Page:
“Malware” is the common term to describe a malicious program/infection within a computer system. These might include: viruses, computer worms, Trojans, spyware, adware, rootkits, browser hijackers, rouge security software, ransomware etc. Most often it occurs in a form of code or script. This kind of software disturbs computer activity, might gather sensitive info (in case of spyware/adware/ransomware) o gain a remote access to it.
Hence the name – a malware that demands ransom. It does so by denying access to the computer by the user, thus asking for a ransom to be paid in order to “unlock” the system. It might just lock the access to the shell, but it also could do a more harmful job by encrypting the user’s files (cryptolocker). Most often this kind of malware acts in a manner of a trojan horse – getting access to the system by a downloaded file, e-mail attachment or a unsafe network.
Another malware that has description within its name. It is a piece of software that disguises itself and appears to be as legit security tool. Normally it generates misleading alerts, scaring the user into thinking that he or she has a computer full of malicious acting fimes/software/. Most often the scan by these “programs” is free, but the fix of the “infection” is paid – it redirects the user to a hoax website in order to purchase the full version of the software, thus stealing the users’ sensitive bank/identity data.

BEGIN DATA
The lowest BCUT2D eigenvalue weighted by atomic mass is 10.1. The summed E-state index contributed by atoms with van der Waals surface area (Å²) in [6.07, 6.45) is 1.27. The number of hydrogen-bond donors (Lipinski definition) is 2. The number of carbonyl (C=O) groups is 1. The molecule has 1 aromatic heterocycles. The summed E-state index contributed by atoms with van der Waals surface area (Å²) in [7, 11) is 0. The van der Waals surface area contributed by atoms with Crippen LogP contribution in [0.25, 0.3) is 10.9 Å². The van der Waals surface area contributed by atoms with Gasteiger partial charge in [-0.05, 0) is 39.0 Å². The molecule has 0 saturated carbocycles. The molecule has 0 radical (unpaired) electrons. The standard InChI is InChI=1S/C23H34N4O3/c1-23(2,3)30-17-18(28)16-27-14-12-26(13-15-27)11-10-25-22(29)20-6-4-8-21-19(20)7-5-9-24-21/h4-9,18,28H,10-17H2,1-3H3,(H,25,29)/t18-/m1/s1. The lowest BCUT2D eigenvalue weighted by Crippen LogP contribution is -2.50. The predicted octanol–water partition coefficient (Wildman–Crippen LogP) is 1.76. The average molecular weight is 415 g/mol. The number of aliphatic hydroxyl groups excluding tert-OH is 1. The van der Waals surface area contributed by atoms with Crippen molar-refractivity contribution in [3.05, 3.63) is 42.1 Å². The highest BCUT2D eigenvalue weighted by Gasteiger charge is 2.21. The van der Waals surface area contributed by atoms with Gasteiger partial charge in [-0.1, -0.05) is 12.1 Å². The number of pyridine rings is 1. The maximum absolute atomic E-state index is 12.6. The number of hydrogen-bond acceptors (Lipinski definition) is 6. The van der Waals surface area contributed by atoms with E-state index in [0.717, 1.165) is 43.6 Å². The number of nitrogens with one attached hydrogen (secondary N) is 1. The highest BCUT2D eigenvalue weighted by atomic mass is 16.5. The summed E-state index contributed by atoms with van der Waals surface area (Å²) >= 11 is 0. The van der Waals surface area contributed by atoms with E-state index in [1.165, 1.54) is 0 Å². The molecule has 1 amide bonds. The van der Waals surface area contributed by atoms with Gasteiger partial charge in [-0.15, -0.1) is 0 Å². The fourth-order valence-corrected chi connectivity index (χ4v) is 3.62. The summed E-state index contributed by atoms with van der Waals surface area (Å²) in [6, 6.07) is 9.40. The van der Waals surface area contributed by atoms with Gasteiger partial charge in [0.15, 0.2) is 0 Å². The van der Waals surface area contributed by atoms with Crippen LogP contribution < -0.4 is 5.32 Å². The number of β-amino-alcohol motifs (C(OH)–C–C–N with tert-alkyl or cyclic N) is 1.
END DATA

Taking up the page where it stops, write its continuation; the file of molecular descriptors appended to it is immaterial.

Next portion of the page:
As the name suggests spyware is a piece of software that is used in order to spy/gather sensitive data of the user without his or hers consent. Spyware software is often installed without the knowledge of the user. Most often these malwares act as a trojan as trojans are a Remote Administration Tools, thus a covert investigation is possible. Data gathered is most often sold in a black market for cybercriminals/advertisers etc.
A piece of software, that benefits its author, based on advertising purposes. This kind of software might analyze users’ behavior on the internet in order to fit the interests of the consumer. Often this is considered a malware as the ads (and the installation of the software itseld) might be displayed without a users consent.
Is a piece of software that hijacks the users browser(s). Upon installation the user might not be notified as these malwares are often bundled and the common user selects a ‘quick’ installation process. Thus the browser options are changed: the default search engine, the home page, the new tab page etc. Often the hijacking is used for advertising purposes to benefit the creator (also the creators might lease there hijackers for companies who’d like to advertise)
Potentially Unwanted Application:
Is a program that might be undesired by the user, but despite the fact installs itself upon the system as it is often bundled (similarly to browser hijackers) with a desired application. These might include a toolbar, coupons, ad pop ups etc.